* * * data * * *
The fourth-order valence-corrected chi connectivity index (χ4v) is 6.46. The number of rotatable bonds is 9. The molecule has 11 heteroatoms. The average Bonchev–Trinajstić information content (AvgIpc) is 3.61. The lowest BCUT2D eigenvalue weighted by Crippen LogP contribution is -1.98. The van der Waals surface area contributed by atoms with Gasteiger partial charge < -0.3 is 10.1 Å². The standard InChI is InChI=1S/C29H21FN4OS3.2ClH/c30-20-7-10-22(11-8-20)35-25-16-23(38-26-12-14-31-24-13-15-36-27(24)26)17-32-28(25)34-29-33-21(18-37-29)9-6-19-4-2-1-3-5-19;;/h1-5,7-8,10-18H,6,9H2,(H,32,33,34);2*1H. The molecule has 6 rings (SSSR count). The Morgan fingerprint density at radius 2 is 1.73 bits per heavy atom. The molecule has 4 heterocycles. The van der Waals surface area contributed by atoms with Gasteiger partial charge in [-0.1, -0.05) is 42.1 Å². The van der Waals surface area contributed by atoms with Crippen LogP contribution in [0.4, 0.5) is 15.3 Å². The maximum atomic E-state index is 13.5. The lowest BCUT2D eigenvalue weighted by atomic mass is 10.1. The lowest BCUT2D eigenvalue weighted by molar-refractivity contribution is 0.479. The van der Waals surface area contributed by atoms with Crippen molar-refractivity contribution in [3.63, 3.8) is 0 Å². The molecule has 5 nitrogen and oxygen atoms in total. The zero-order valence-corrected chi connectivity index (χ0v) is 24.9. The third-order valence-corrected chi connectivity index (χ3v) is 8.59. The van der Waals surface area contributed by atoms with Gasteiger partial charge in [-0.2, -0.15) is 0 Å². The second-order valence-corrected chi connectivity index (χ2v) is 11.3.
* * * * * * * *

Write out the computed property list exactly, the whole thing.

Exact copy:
The fourth-order valence-corrected chi connectivity index (χ4v) is 6.46. The number of rotatable bonds is 9. The molecule has 11 heteroatoms. The average Bonchev–Trinajstić information content (AvgIpc) is 3.61. The lowest BCUT2D eigenvalue weighted by Crippen LogP contribution is -1.98. The van der Waals surface area contributed by atoms with Gasteiger partial charge < -0.3 is 10.1 Å². The standard InChI is InChI=1S/C29H21FN4OS3.2ClH/c30-20-7-10-22(11-8-20)35-25-16-23(38-26-12-14-31-24-13-15-36-27(24)26)17-32-28(25)34-29-33-21(18-37-29)9-6-19-4-2-1-3-5-19;;/h1-5,7-8,10-18H,6,9H2,(H,32,33,34);2*1H. The molecule has 6 rings (SSSR count). The Morgan fingerprint density at radius 2 is 1.73 bits per heavy atom. The molecule has 4 heterocycles. The van der Waals surface area contributed by atoms with Gasteiger partial charge in [-0.1, -0.05) is 42.1 Å². The van der Waals surface area contributed by atoms with Crippen LogP contribution in [0.4, 0.5) is 15.3 Å². The maximum atomic E-state index is 13.5. The lowest BCUT2D eigenvalue weighted by atomic mass is 10.1. The lowest BCUT2D eigenvalue weighted by molar-refractivity contribution is 0.479. The van der Waals surface area contributed by atoms with Crippen molar-refractivity contribution in [3.63, 3.8) is 0 Å². The molecule has 5 nitrogen and oxygen atoms in total. The zero-order valence-corrected chi connectivity index (χ0v) is 24.9. The third-order valence-corrected chi connectivity index (χ3v) is 8.59. The van der Waals surface area contributed by atoms with Gasteiger partial charge in [-0.2, -0.15) is 0 Å². The second-order valence-corrected chi connectivity index (χ2v) is 11.3.